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Angels Camp, Calif. — OARS, a family-owned and operated river running outfitter, launched its newest dory, Cathedral in the Desert, on its inaugural run on the Colorado River through Grand Canyon on August 6, 2021.
Cathedral in the Desert was built in honor of late OARS founder George Wendt and keeping with the long tradition of naming dories after wild places lost or compromised at the hands of man, the boat is a special remembrance of George and the place that sparked his calling.
“My father spent the late-1960s periodically exploring Glen Canyon and its tributaries by raft and folboat, as the rising waters of what would become Lake Powell inundated the red rock alcoves and slot canyons,” said Tyler Wendt, president, OARS. “He was deeply affected by the environmental loss happening before his eyes, drowning some of the most dramatically beautiful places on the planet under hundreds of feet of stagnant water.”
Since the completion of Glen Canyon Dam more than 50 years ago, the Cathedral has primarily remained hidden underwater except during a few occasions when reservoir levels dropped more than 100 feet due to severe drought conditions. “After the drowning of Glen Canyon I experienced a profound sense of loss and with it came the realization and sense of urgency that places like this need to be shared, preserved and protected for future generations,” George later shared. “It became my calling to deliver people into the wilderness and generate excitement for these wild places.”
In a 1994 interview by Lew Steiger for the River Runners Oral History Project, George revealed that if he had his choice he’d name a dory, “‘Cathedral in the Desert’ — one of the beautiful amphitheatres in the Escalante that was impacted, flooded, by Glen Canyon Dam… one of those places that has been very special to me over the years.”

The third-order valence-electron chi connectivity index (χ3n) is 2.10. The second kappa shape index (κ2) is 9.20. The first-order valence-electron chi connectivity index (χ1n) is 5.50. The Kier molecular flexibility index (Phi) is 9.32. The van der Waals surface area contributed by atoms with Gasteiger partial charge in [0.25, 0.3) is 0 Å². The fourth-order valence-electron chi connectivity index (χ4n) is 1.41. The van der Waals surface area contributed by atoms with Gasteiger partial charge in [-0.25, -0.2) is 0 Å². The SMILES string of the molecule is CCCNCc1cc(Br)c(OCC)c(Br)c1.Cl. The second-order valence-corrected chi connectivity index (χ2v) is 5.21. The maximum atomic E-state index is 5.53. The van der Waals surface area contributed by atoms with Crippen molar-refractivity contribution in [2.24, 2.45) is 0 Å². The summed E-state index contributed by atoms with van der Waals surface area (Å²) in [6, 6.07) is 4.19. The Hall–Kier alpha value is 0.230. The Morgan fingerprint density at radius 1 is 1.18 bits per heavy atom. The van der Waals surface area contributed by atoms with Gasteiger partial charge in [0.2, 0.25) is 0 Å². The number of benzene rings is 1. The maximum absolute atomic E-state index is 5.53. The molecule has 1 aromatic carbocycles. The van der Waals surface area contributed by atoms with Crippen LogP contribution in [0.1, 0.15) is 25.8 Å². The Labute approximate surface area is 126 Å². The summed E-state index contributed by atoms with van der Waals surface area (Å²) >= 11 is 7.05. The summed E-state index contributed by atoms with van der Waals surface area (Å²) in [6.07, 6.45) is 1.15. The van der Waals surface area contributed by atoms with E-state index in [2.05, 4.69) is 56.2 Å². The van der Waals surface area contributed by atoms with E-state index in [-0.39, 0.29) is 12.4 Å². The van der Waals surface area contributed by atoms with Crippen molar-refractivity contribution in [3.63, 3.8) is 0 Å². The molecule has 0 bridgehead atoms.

“It seems timely that the newest dory in the OARS fleet, lovingly crafted by Sean Bothman in honor of George Wendt, is making its first voyage through on the Colorado River as the natural wonder of Cathedral in the Desert is re-emerging from the low waters of Lake Powell,” said Amy S. Martin, photographer.
“For me, it has been special to be a part of this thing that is the dories,” said Sean Bothman, Captain Chongo’s Kompositorium Dory Repair Extraordinaire (pictured above) who handcrafted the custom dory, Cathedral in the Desert. “They are boats that stand for the places that we love and the places that we have lost. I am grateful to my friends and mentors. The boat rows well, too.”
In 1969, OARS became the first exclusively non-motorized rafting outfitter authorized by the National Park Service to run trips on the Colorado River through Grand Canyon. Today OARS caters to active travelers of all ages and abilities with more than 75 unique itineraries worldwide, including one-day and weekend escapes. Each year the company contributes to regional conservation organizations around the globe via voluntary donations and annual fundraising events, and in partnership with their guests, OARS has contributed more than $5 million in donations and fees toward the preservation of the environment and to various conservation initiatives since the company’s inception. For more information on OARS’ eco-friendly adventures, visit www.oars.com, email the company at firstname.lastname@example.org or call 1-800-346-6277.